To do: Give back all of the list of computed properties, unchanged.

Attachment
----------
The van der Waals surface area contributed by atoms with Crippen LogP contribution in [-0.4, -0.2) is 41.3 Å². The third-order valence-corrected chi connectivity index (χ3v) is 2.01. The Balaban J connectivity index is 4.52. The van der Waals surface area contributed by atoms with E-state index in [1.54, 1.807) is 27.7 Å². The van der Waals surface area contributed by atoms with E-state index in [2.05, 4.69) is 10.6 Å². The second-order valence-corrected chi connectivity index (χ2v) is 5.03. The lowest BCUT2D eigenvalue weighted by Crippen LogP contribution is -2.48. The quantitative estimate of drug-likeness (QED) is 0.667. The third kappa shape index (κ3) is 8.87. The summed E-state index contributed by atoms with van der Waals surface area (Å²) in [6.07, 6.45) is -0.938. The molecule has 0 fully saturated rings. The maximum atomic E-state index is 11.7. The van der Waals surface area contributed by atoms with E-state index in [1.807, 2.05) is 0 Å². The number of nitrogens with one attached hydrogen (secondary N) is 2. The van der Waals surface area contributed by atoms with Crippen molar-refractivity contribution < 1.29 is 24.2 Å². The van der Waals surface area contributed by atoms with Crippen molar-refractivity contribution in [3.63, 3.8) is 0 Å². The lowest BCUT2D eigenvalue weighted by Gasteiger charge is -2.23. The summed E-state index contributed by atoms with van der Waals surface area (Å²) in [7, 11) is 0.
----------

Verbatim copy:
The van der Waals surface area contributed by atoms with Crippen LogP contribution in [-0.4, -0.2) is 41.3 Å². The third-order valence-corrected chi connectivity index (χ3v) is 2.01. The Balaban J connectivity index is 4.52. The van der Waals surface area contributed by atoms with E-state index in [1.54, 1.807) is 27.7 Å². The van der Waals surface area contributed by atoms with E-state index in [2.05, 4.69) is 10.6 Å². The second-order valence-corrected chi connectivity index (χ2v) is 5.03. The lowest BCUT2D eigenvalue weighted by Crippen LogP contribution is -2.48. The quantitative estimate of drug-likeness (QED) is 0.667. The third kappa shape index (κ3) is 8.87. The summed E-state index contributed by atoms with van der Waals surface area (Å²) in [6.07, 6.45) is -0.938. The molecule has 0 fully saturated rings. The maximum atomic E-state index is 11.7. The van der Waals surface area contributed by atoms with E-state index in [1.807, 2.05) is 0 Å². The number of nitrogens with one attached hydrogen (secondary N) is 2. The van der Waals surface area contributed by atoms with Crippen molar-refractivity contribution < 1.29 is 24.2 Å². The van der Waals surface area contributed by atoms with Crippen molar-refractivity contribution in [3.63, 3.8) is 0 Å². The lowest BCUT2D eigenvalue weighted by Gasteiger charge is -2.23. The summed E-state index contributed by atoms with van der Waals surface area (Å²) in [7, 11) is 0.